Pedestrians in danger from right turners
I, too, believe that abolishing "right turn on red" would prevent a lot of accidents (Letters, Jan. 15
). I have witnessed pedestrians getting hit or almost getting hit from a right-turning vehicle. Depending on the intersection, it can be downright dangerous for drivers and pedestrians. You cannot watch every object at one time.
Years ago in Corpus Christi, Texas, I saw a very good example of pedestrian crossing. The light would turn red for all cars in the intersection and pedestrians had so many seconds to reach the side of the street they wanted. Pedestrians had the entire intersection, side to side and corner to corner. Then the light changed to let the cars proceed. They had a similar setup for emergency vehicles. As the emergency vehicles approached the intersection, all cars stopped so the emergency vehicles could proceed without incident.
Everything's great now so bring 'em home
As the Bush administration has pointed out, the recent upsurge of terrorist attacks in Iraq is proof that the enemy is getting desperate, and there's plenty of other evidence proving that we've won.
All of the reasons why we've invaded that country have been accomplished. President Bush's father has been avenged, Saddam Hussein has been captured, Iraq is no threat to the free world. It has no weapons of mass destruction, our casualty rate is less than 20,000, and the total cost of the war will almost certainly not be much more than 1 trillion dollars.
We've now installed a freely elected, friendly, peace-loving government in that country and, with our friend Ahmed Chalabi now Iraqi oil minister, Operation Iraqi Liberation is now complete.
Yes, our mission has definitely been accomplished again. It's time to bring our troops home.
John A. Broussard
Dog breeder deserves harsher punishment
The recent court ruling brought conclusion to a clear-cut case of animal cruelty in which animals were bred in deplorable conditions for profit without regard to their needs, health or welfare ("Kahaluu breeder fined for cruelty," Star-Bulletin, Jan. 11
While James Montgomery did plead guilty to 55 counts of animal cruelty, the sentence imposed by Judge Rhonda Nishimura was extremely disappointing in light of the extent of the cruelty involved. The court did not accept the prosecutor's recommendations and the sentence included: a $5,500 fine ($100 for each cruelty count); a year of probation; and that his record will be wiped clean if he does not violate his probation. The most upsetting part of the court's decision is that while Montgomery cannot own dogs, he can reclaim them and facilitate their home placement as long as it's done within 21 days. In other words, Montgomery, who pleaded guilty to charges of cruelty to animals, will be allowed to profit from the sale of the very dogs he was found guilty of treating cruelly and inhumanely.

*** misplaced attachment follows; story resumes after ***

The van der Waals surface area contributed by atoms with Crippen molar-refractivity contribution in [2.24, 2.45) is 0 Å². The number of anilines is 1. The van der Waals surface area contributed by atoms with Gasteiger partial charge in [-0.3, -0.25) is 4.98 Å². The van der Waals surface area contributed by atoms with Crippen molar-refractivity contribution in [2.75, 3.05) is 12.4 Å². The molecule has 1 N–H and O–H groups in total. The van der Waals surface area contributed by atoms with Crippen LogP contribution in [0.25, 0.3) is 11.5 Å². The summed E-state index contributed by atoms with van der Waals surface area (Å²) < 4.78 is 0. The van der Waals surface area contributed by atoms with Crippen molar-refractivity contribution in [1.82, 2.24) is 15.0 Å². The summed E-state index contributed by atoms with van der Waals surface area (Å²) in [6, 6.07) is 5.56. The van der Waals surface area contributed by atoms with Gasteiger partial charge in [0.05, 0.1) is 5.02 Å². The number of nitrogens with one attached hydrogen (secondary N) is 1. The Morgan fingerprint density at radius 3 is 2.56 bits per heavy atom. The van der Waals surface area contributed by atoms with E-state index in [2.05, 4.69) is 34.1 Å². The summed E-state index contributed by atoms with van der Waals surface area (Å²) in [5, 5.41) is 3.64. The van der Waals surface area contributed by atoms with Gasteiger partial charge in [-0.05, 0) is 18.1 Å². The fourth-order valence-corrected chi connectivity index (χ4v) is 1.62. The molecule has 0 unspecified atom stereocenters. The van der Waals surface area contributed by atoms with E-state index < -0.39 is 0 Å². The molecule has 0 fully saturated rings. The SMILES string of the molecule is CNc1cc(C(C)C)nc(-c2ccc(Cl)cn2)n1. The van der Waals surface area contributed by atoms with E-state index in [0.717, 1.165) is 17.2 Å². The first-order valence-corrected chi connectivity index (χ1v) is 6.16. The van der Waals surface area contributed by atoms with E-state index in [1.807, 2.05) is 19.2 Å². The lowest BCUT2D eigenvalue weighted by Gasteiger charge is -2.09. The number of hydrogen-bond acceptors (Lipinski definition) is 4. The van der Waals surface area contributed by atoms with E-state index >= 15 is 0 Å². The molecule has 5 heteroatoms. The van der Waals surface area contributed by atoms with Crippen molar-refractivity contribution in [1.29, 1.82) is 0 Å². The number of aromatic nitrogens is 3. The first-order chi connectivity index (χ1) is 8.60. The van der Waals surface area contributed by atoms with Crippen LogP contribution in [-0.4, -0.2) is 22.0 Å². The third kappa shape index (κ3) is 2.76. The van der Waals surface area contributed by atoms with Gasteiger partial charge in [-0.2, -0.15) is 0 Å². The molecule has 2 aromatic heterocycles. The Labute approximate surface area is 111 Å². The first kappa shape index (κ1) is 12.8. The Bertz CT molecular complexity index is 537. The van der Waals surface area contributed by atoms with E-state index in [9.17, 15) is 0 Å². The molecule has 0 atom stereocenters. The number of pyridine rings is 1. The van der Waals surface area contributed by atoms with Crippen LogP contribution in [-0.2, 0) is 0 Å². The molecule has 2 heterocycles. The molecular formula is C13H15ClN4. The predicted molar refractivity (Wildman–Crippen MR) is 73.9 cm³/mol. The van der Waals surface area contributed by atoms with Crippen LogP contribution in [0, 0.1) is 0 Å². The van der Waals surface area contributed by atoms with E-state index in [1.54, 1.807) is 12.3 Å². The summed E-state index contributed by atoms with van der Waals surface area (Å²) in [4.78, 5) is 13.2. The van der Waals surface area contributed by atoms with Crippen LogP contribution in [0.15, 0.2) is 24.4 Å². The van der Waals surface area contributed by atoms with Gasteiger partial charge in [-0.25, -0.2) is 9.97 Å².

This sentence is an affront to the animal victims and the volunteer foster families who have cared for these dogs for nearly a year, as well as the humane society's supporters who have been committed to protecting these dogs.
The Hawaiian Humane Society's total cost for care for these 78 animals is $4,890 per count of cruelty -- a total of $269,000. This is in stark contrast to the $100 per count of cruelty that the court fined Montgomery. Because this case was postponed several times at the request of the defendant, the humane society spent a large amount of funds to care for the animals. More important, these dogs lives were in limbo for a year -- only for their future to be placed in the hands of their abuser.
President and CEO
Hawaiian Humane Society
HECO committed to renewable energy
Thank you for covering the Hawaii Energy Policy Forum's briefing to the Legislature (Star-Bulletin, Jan. 20
Hawaiian Electric Company actively participates in and supports the forum, and everyone concerned about our dependence on imported fossil fuel wants efforts to increase renewable energy from wind, sun, water, biomass and other sources to move faster. However, one statistic needs correction.
The article stated, "Today, Hawaii's renewable energy percentage is only 5 percent." HECO's own estimate of electricity generated by companies on Oahu, Maui and the Big Island puts the renewable figure at close to 7.5 percent.
The state's future goals for renewables are a challenge, especially since Hawaii's overall use of electricity is growing, but HECO is committed to doing all we can to meet those goals.
Senior communications consultant,
Hawaiian Electric Company, Inc.
Democrats just want to spend all our money
Republican Governor Linda Lingle has proposed to give back $300 million in surplus funds
to the overburdened taxpayers of this state.
Once again the Democrat-controlled Legislature has objected to that idea, suggesting that the money should be spent for public schools and other pet projects.
This state had surpluses in the past under the Lingle administration and could have repaired the schools but instead these Democrats, who my parents once said are for the poor people, instead gave the surplus to the union and their pay raises.
As election time rolls around, don't believe these Democrats' newspaper and television advertisements labeling this party as for the "poor people" or reminding you of your local roots.
This time, vote every Democrat, including the mayor and City Council members, out of office.
Melvin Partido Sr.